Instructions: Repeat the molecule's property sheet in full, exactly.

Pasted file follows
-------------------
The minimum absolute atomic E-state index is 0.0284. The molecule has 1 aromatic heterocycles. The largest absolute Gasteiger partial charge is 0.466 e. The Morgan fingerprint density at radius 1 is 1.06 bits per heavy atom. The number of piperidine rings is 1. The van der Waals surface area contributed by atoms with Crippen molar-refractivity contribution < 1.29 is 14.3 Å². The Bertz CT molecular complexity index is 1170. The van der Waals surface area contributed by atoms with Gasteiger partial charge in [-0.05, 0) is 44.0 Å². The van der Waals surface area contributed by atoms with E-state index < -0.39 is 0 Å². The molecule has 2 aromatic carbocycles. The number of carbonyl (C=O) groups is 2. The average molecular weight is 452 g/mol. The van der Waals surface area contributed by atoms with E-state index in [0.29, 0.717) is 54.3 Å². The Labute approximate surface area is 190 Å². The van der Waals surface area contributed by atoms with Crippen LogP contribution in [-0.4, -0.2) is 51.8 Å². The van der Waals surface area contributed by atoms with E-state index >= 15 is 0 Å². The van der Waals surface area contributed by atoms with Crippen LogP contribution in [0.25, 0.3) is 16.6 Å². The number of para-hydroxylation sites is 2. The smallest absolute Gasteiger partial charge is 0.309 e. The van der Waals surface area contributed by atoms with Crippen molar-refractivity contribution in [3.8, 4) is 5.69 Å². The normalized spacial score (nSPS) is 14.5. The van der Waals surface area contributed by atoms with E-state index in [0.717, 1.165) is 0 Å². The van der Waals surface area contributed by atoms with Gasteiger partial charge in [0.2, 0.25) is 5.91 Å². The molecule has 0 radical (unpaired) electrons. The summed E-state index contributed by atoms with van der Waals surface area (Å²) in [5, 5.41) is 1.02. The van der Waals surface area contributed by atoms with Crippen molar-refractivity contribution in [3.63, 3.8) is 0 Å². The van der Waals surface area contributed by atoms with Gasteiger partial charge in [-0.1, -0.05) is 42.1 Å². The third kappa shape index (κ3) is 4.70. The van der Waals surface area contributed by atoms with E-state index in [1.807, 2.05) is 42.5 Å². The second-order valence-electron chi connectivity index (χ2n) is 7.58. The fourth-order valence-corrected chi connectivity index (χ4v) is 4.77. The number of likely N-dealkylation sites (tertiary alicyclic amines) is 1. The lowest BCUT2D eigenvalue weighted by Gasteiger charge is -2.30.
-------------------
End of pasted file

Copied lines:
The minimum absolute atomic E-state index is 0.0284. The molecule has 1 aromatic heterocycles. The largest absolute Gasteiger partial charge is 0.466 e. The Morgan fingerprint density at radius 1 is 1.06 bits per heavy atom. The number of piperidine rings is 1. The van der Waals surface area contributed by atoms with Crippen molar-refractivity contribution < 1.29 is 14.3 Å². The Bertz CT molecular complexity index is 1170. The van der Waals surface area contributed by atoms with Gasteiger partial charge in [-0.05, 0) is 44.0 Å². The van der Waals surface area contributed by atoms with E-state index < -0.39 is 0 Å². The molecule has 2 aromatic carbocycles. The number of carbonyl (C=O) groups is 2. The average molecular weight is 452 g/mol. The van der Waals surface area contributed by atoms with E-state index in [0.29, 0.717) is 54.3 Å². The Labute approximate surface area is 190 Å². The van der Waals surface area contributed by atoms with Crippen LogP contribution in [-0.4, -0.2) is 51.8 Å². The van der Waals surface area contributed by atoms with E-state index >= 15 is 0 Å². The van der Waals surface area contributed by atoms with Crippen LogP contribution in [0.25, 0.3) is 16.6 Å². The number of para-hydroxylation sites is 2. The smallest absolute Gasteiger partial charge is 0.309 e. The van der Waals surface area contributed by atoms with Crippen molar-refractivity contribution in [3.8, 4) is 5.69 Å². The normalized spacial score (nSPS) is 14.5. The van der Waals surface area contributed by atoms with E-state index in [0.717, 1.165) is 0 Å². The van der Waals surface area contributed by atoms with Gasteiger partial charge in [0.2, 0.25) is 5.91 Å². The molecule has 0 radical (unpaired) electrons. The summed E-state index contributed by atoms with van der Waals surface area (Å²) in [5, 5.41) is 1.02. The van der Waals surface area contributed by atoms with Crippen molar-refractivity contribution in [3.63, 3.8) is 0 Å². The van der Waals surface area contributed by atoms with Gasteiger partial charge in [-0.1, -0.05) is 42.1 Å². The third kappa shape index (κ3) is 4.70. The van der Waals surface area contributed by atoms with E-state index in [1.807, 2.05) is 42.5 Å². The second-order valence-electron chi connectivity index (χ2n) is 7.58. The fourth-order valence-corrected chi connectivity index (χ4v) is 4.77. The number of likely N-dealkylation sites (tertiary alicyclic amines) is 1. The lowest BCUT2D eigenvalue weighted by Gasteiger charge is -2.30.